With its' laid-back vide and untouched nature, Galiano Island is a perfect spot for a weekend trip. With 28 km in length, the Gulf Island is small enough to cycle in one day. Camping spots on Galiano Island are also sufficient and beautifully placed.
The September Labour Day Holiday in British Columbia is one of the last summer weekends with good weather. Last year, I cycled the Sunshine Coast by myself, so to keep the tradition up, I decided to explore the Gulf Islands. Read on to learn about my camping and cycling trip to Galiano Island.
Located on the Strait of Georgia, Galiano sits between Vancouver Island and mainland British Columbia. With an area of 60 km2 (23 sq mi), it is the second largest Gulf Island after Salt Spring. Galiano is 28 km (17 mi) long and only 6 km (3.7 mi) at its widest point.
Being this small, Galiano is still home to five Provincial Parks:
Campsites during the long weekends in British Columbia are always very busy and you need to book at least a few months ahead. However, many campsites have a number of “first come first serve” spots, others have designated overflow areas. To inquire about these spots, call the campsites beforehand.
I didn’t have a campsite booked for my trip to Galiano Island, but I heard from a friend (thank you Dawn!) that Dionisio Point Provincial Park has campsites that don’t need reservations, as it is only accessible by boat or bicycle.
Getting off the BC Ferry in Sturdies Bay, I got on my bike and started making my way to Dionisio Provincial Park in the north end of the island, where my campsite was located.
The roads on Galiano are slightly hilly and mostly go through forested areas. The southern part of the island is more developed, but after passing the turn-off to Montague Harbour, you are guaranteed a more tranquil ride.
While I was biking on Galiano to my campsite, it just so happened that the “Musical Walkalong for Learning” was being held. This is an charitable event organized by the Galiano Conservancy Association each year to raise funds for schoolchildren to participate in the organisations’ environmental education programs.
After I parked my bike and payed a donation, I followed other visitors to discover local musicians and singers performing in the woods. These talented individuals brought their instruments - guitars, harps, drums, flutes etc., to the forest and simply played music.
It was a beautiful way to spend the afternoon and gave me a better sense of the artistry feel of the island.
I headed back onto the road to continue my bike ride to the campsite.
To get to Dionisio Provincial Park, take the turn-off onto Vineyard Way and then follow Bodega Beach Drive north. You will reach two gates, one saying ‘private’ the other one ‘closed’. You can make your way around the gates with a bike only (not car) and continue cycling.
By now, you won’t see anyone else except for a few cyclists. Once in Dionisio Park, the road gets narrower and the forest grows thicker and thicker.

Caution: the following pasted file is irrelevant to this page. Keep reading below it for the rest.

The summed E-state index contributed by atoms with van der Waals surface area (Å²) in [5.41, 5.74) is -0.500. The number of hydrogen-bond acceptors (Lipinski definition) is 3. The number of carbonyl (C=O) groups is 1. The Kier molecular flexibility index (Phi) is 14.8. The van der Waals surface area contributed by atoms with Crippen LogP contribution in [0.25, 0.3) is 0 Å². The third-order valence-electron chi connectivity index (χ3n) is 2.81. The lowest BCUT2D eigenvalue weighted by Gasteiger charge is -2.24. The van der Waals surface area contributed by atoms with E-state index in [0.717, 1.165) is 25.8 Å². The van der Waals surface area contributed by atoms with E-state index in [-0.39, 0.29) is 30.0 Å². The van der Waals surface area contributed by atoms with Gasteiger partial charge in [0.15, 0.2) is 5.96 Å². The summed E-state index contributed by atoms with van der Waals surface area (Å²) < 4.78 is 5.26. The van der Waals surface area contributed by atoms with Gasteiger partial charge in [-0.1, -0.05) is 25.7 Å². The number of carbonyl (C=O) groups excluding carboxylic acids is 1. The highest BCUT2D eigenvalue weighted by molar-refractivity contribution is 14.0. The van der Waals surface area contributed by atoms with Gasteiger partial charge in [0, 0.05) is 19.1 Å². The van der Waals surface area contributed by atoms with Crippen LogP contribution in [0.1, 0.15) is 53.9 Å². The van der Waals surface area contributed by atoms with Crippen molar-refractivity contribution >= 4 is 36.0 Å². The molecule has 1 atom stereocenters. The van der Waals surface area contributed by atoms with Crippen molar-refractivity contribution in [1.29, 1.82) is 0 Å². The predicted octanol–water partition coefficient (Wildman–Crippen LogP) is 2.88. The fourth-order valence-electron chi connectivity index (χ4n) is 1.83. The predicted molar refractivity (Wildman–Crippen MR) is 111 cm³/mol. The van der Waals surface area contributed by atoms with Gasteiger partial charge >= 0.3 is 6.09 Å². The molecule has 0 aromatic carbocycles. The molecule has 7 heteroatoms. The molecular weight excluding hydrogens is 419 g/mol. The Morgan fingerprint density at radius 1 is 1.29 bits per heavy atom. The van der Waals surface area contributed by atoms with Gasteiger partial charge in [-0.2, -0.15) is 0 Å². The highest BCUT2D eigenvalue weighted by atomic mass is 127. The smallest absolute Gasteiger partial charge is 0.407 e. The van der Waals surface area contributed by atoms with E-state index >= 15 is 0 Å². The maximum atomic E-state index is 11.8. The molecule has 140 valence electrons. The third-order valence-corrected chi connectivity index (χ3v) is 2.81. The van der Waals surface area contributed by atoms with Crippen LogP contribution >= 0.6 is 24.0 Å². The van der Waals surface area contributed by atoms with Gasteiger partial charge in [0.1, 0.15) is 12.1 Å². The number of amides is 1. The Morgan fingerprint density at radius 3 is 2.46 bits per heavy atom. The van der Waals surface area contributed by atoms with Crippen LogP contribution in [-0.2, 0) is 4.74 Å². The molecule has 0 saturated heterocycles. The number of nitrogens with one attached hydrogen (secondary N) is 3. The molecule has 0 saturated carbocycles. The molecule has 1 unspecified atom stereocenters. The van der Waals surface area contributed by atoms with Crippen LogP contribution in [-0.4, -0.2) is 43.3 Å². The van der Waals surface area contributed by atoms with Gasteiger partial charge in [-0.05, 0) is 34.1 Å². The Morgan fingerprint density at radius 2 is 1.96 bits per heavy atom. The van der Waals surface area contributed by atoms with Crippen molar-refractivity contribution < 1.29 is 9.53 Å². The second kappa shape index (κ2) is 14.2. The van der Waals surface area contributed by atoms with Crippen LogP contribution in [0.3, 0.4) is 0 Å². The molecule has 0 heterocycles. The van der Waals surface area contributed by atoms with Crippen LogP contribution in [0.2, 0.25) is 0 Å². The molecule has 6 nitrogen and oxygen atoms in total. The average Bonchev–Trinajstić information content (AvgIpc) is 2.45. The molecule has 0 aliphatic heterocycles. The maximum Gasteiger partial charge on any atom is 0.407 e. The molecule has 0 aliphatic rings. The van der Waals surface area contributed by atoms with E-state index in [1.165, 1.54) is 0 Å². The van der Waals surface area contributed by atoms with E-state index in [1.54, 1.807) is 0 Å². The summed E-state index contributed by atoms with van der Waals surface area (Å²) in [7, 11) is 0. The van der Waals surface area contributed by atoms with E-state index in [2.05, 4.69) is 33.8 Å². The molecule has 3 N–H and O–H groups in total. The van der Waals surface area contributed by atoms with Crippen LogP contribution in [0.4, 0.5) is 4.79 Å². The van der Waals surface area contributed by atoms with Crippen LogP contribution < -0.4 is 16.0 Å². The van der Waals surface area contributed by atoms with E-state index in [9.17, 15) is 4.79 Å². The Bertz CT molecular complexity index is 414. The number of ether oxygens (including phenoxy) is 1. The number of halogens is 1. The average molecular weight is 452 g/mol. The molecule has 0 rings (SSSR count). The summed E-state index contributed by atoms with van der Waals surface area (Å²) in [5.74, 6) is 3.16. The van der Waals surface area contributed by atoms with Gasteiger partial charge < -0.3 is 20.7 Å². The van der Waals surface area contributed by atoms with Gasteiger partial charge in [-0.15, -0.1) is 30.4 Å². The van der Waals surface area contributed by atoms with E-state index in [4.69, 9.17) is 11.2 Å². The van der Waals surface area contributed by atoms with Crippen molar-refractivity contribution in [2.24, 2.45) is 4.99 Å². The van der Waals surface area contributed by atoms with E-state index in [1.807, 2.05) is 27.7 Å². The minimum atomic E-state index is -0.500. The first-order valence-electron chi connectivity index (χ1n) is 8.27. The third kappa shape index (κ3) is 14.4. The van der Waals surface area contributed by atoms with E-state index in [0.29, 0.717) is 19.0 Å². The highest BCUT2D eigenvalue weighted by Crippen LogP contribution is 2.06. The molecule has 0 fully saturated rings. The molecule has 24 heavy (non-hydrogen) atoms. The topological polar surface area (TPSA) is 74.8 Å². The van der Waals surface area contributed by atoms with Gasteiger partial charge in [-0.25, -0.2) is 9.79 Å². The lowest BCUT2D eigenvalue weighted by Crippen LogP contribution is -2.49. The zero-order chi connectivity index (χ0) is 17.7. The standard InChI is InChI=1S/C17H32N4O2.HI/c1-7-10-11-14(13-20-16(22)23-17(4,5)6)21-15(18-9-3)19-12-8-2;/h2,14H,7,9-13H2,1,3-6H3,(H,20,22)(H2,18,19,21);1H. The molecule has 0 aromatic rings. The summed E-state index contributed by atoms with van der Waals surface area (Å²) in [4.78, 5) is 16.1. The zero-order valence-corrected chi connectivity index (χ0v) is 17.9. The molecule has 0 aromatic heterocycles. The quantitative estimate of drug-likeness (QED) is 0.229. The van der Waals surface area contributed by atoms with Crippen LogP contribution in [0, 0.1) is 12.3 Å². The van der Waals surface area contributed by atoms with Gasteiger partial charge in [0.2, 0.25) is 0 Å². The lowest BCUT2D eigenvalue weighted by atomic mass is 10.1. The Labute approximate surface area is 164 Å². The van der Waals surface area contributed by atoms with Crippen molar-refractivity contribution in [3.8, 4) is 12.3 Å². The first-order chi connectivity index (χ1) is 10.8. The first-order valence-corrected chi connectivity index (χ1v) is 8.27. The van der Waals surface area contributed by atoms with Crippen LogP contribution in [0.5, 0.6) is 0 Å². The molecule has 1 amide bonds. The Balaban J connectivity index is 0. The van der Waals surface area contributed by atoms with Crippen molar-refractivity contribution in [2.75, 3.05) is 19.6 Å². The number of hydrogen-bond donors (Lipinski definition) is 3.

This is truly a hidden gem, untouched by man.
After reaching and settling in the campsite in Dionisio Park, I spent the rest of the day on the beach in Coon Bay and watched a beautiful sunset from the cliffs.
As Dioniso Point Provincial Park is only accessible by cyclists and boaters, it was not crowded at all and the campsite was not 100% filled.
There are two walk-in campsites (around 15 spots each) and a park ranger comes every day to collect fees and check on campers.
Water source is available. Water needs to be boiled for at least 5 minutes.
Hang your food. Pack it in, pack it out. Cost is $5 / night / person. Bring cash.
I started my second day with a morning run and refreshing dip in the ocean. I was told that Pebble Beach had the warmest waters, so I decided to bike there.
To get to Pebble Beach, take McClure Road until you arrive at a T-intersection. You can park your car or bike here, then follow a path for about 10 minutes downhill to the beach.
This is a nice rocky beach, indeed good for swimming, but quite popular with locals and tourists. I definitely preferred the remoteness and quite vibes of Coon Bay.
After a little nap in the sun, I cycled to Bodega Ridge Provincial Park, taking Cottage Way. From the trailhead, the top of the ridge is about a kilometre (30 minutes) hike through forest and then along the cliff line, providing breathtaking views over the Gulf Islands and the Strait of Georgia.
Stoneworld was created by a Hungarian artist names Steve Ocsko, who settled in Canada in the late 50’s. While developing the land, giant rocks were excavated, and instead of having them shipped away, the now deceased artist placed them around the property, some painted and some carved.
On the last day, I planned to make a stop at Montague Harbour and hike Galiano Mountain, but unfortunately with only one ferry in the afternoon, I decided to line up at 3pm to make sure I got a ferry ticket to get back to the mainland.
After getting my ticket, I cycled to Bellhouse Park and spent the rest of my day on Galiano Island there. This provincial park is perfect for a short afternoon stroll, picnic or time killer to wait for the ferry.
While I did not feel that Galiano Island was overly crowded with travelers during the weekend, surprisingly there were many cars, cyclists and foot passengers waiting to board the ferry. The island is a great getaway destination, and I will definitely come back.